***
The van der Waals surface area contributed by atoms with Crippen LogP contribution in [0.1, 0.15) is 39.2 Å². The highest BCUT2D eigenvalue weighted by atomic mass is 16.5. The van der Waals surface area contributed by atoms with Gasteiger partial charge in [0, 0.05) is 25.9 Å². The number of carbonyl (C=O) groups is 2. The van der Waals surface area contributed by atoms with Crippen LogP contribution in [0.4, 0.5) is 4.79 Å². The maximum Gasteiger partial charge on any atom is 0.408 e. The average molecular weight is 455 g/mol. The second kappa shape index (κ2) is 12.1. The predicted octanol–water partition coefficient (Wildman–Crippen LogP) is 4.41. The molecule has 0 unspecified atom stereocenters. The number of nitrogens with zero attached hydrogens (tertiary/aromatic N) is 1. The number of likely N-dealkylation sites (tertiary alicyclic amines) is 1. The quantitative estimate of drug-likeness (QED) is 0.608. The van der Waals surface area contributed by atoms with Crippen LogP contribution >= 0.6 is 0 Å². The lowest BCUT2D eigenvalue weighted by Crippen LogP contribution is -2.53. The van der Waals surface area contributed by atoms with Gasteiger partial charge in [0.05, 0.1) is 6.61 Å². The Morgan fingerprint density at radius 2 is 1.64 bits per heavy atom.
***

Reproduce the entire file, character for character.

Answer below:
The van der Waals surface area contributed by atoms with Crippen LogP contribution in [0.1, 0.15) is 39.2 Å². The highest BCUT2D eigenvalue weighted by atomic mass is 16.5. The van der Waals surface area contributed by atoms with Gasteiger partial charge in [0, 0.05) is 25.9 Å². The number of carbonyl (C=O) groups is 2. The van der Waals surface area contributed by atoms with Crippen LogP contribution in [0.4, 0.5) is 4.79 Å². The maximum Gasteiger partial charge on any atom is 0.408 e. The average molecular weight is 455 g/mol. The second kappa shape index (κ2) is 12.1. The predicted octanol–water partition coefficient (Wildman–Crippen LogP) is 4.41. The molecule has 0 unspecified atom stereocenters. The number of nitrogens with zero attached hydrogens (tertiary/aromatic N) is 1. The number of likely N-dealkylation sites (tertiary alicyclic amines) is 1. The quantitative estimate of drug-likeness (QED) is 0.608. The van der Waals surface area contributed by atoms with Crippen LogP contribution >= 0.6 is 0 Å². The lowest BCUT2D eigenvalue weighted by Crippen LogP contribution is -2.53. The van der Waals surface area contributed by atoms with Gasteiger partial charge in [0.05, 0.1) is 6.61 Å². The Morgan fingerprint density at radius 2 is 1.64 bits per heavy atom.